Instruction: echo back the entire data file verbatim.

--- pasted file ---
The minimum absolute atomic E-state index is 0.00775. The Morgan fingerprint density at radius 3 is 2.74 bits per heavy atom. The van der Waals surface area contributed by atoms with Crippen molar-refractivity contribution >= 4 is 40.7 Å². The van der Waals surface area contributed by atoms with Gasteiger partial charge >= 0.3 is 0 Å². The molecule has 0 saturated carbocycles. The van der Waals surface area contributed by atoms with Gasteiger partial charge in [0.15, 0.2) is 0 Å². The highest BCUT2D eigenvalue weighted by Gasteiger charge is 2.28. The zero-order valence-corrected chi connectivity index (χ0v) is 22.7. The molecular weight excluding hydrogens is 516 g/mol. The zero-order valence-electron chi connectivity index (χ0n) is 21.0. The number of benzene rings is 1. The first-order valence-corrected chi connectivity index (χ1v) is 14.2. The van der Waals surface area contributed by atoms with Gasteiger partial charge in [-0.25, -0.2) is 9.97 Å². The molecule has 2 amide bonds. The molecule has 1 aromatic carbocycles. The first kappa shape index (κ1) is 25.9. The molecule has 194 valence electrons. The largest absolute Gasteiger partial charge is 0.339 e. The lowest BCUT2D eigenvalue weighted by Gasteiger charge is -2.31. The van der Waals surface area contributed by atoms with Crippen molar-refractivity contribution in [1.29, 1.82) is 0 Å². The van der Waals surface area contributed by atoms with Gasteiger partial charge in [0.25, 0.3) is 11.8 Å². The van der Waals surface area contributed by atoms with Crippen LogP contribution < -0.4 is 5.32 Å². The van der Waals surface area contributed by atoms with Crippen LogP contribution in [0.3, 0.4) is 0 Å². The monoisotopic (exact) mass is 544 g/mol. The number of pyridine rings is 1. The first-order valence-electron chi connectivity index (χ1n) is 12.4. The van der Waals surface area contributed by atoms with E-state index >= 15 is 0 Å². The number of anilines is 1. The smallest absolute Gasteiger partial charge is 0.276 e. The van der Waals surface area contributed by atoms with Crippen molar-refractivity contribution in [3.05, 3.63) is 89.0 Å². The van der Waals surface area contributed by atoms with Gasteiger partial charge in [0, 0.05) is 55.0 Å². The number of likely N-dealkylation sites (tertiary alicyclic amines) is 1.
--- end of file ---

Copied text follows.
The minimum absolute atomic E-state index is 0.00775. The Morgan fingerprint density at radius 3 is 2.74 bits per heavy atom. The van der Waals surface area contributed by atoms with Crippen molar-refractivity contribution >= 4 is 40.7 Å². The van der Waals surface area contributed by atoms with Gasteiger partial charge >= 0.3 is 0 Å². The molecule has 0 saturated carbocycles. The van der Waals surface area contributed by atoms with Gasteiger partial charge in [0.15, 0.2) is 0 Å². The highest BCUT2D eigenvalue weighted by Gasteiger charge is 2.28. The zero-order valence-corrected chi connectivity index (χ0v) is 22.7. The molecular weight excluding hydrogens is 516 g/mol. The zero-order valence-electron chi connectivity index (χ0n) is 21.0. The number of benzene rings is 1. The first-order valence-corrected chi connectivity index (χ1v) is 14.2. The van der Waals surface area contributed by atoms with Gasteiger partial charge in [-0.25, -0.2) is 9.97 Å². The molecule has 2 amide bonds. The molecule has 1 aromatic carbocycles. The first kappa shape index (κ1) is 25.9. The molecule has 194 valence electrons. The largest absolute Gasteiger partial charge is 0.339 e. The lowest BCUT2D eigenvalue weighted by Gasteiger charge is -2.31. The van der Waals surface area contributed by atoms with Crippen molar-refractivity contribution in [1.29, 1.82) is 0 Å². The van der Waals surface area contributed by atoms with Gasteiger partial charge in [0.25, 0.3) is 11.8 Å². The van der Waals surface area contributed by atoms with Crippen LogP contribution < -0.4 is 5.32 Å². The van der Waals surface area contributed by atoms with Crippen LogP contribution in [0.3, 0.4) is 0 Å². The monoisotopic (exact) mass is 544 g/mol. The number of pyridine rings is 1. The first-order valence-electron chi connectivity index (χ1n) is 12.4. The van der Waals surface area contributed by atoms with E-state index >= 15 is 0 Å². The number of anilines is 1. The smallest absolute Gasteiger partial charge is 0.276 e. The van der Waals surface area contributed by atoms with Crippen molar-refractivity contribution in [3.05, 3.63) is 89.0 Å². The van der Waals surface area contributed by atoms with Gasteiger partial charge in [0, 0.05) is 55.0 Å². The number of likely N-dealkylation sites (tertiary alicyclic amines) is 1.